It might be a merger, a buy-out, company-wide restructuring, a round of layoffs, or an industry-wide economic plummet that’s left your team reeling. Or perhaps it’s something on a smaller scale: an unexpected firing or resignation, the loss of a key client, or a project that exploded in everyone’s faces.
Whatever the crisis, you’ve survived it, but now you’ve got a team of war-weary, discouraged team members looking to you.
Here’s how you can help your team pull together again.
Don’t Ignore the Crisis
One of the worst things you could do as team leader is simply act as if nothing has happened.
Unfortunately, team leaders who are uncomfortable with conflict or unsure of how to talk about a crisis may take this route. What happens, however, is that your team members feel betrayed and abandoned. By ignoring the effects of the crisis or acting as if nothing has happened, you’re sending a clear message: Deal with this yourself. You’re on your own.
That’s not the message you want to send, of course.
Instead, talk through what happened. You do need to exercise leadership: don’t allow a negativity fest, a big round of poor-me stories, a finger-pointing session, or any sort of personal attack.
Honestly recap what happened. Acknowledge the crisis and how it has affected the team: “We’ve just endured a round of layoffs that were extremely stressful for everyone, and we’ve lost three team members. We’re feeling skittish and sad, we miss our team members, we don’t know how we’re going to do our job without them, and we’re wary of how things will work going forward.”
Get Input from Your Team
Give your team time to offer their own insights and opinions.
Perhaps you’re most worried about how your smaller team will handle a workload, while your team members are paralyzed with fear over losing their own positions. Talking about the crisis will help you to deal with unnecessary fears or anxieties and note which major issues need fresh solutions.
Ask for insight, if appropriate, into why the crisis occurred in the first place. If your team missed an important deadline that jeopardized the entire company’s operations, now is the time to talk about why it happened and how you, as a team, can prevent it from happening in the future.
As the team leader, don’t shy away from responsibility, even if much of the situation was out of your control. Own the responsibility, and don’t tolerate blaming and attacking from team members.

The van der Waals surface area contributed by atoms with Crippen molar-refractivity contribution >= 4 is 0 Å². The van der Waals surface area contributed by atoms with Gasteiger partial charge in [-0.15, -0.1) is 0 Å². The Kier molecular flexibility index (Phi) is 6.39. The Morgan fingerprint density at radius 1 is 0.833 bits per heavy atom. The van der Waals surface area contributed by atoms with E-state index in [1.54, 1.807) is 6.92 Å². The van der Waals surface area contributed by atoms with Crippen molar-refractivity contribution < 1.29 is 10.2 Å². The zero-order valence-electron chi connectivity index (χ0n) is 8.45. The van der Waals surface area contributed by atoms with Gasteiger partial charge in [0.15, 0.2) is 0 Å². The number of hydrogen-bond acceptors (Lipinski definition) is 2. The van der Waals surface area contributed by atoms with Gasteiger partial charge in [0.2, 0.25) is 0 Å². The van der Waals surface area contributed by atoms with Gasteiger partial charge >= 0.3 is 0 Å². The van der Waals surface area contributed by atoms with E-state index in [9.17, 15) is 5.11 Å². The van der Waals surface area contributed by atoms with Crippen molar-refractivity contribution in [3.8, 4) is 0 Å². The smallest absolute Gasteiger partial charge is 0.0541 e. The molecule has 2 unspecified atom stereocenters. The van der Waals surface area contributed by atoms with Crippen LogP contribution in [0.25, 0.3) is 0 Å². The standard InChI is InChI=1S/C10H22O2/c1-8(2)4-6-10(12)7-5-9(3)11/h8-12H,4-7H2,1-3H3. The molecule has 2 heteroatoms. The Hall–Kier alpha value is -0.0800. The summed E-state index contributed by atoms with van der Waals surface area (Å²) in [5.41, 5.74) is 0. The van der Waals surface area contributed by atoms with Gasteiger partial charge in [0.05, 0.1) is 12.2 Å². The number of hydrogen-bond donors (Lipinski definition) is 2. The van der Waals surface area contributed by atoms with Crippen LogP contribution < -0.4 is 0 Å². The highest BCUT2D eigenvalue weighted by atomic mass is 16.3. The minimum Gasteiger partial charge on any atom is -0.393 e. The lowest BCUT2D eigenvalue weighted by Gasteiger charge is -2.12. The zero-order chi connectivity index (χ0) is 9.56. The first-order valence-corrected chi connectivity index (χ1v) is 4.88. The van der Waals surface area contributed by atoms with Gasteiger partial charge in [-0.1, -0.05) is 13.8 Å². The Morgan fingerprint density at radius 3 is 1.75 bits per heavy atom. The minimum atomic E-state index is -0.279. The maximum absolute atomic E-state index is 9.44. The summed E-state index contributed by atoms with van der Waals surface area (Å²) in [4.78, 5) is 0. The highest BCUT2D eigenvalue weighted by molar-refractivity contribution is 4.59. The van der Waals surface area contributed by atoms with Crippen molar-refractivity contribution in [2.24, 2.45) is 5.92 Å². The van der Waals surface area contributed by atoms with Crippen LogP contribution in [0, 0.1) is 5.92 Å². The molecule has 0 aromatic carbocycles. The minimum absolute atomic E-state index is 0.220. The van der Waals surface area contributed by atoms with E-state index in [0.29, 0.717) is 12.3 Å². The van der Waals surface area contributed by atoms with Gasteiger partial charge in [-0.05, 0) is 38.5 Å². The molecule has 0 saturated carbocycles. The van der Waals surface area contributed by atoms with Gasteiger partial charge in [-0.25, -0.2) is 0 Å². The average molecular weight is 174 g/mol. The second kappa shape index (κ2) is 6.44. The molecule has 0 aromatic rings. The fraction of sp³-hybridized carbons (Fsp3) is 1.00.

Develop a Plan of Action
Move your team’s attention to how you will move forward from this point.
Start with encouragement. You don’t have to have the answers, but you can assure your team that you’ll work together to figure things out.
Avoid the temptation to hand the responsibility off to the team and expect them to come up with all the ideas. Have some practical ideas of your own to offer. Share a few legitimate steps forward.
Let them give input as well. From the combined ideas, work with your team to form a plan of action that make the most sense for everyone involved.
Keep Your Team Informed
People feel insecure after a crisis, so keep communication flowing even more than usual. Knowledge will help your team members to feel informed and aware, which contributes to feeling secure.
Send regular team emails apprising team members of changes, updates, and new information. Be available for phone conversations and casual chats in the hallway or on social media. Be present, visible, and available. Offer open times for one-on-one meetings to help individuals tackle new roles and responsibilities.
Revisit the Core of the Team
To reestablish unity and team identity, revisit the heart of your team. What is the team vision? What is the purpose of the team? What are the values that the team shares and uses to help guide decisions and projects?
A crisis, no matter how small, shakes everyone up; your job is to help them find their foundation again. Remind your team of their purpose, their ideals, and the core methodology will help your team to function together even in new or changed situations.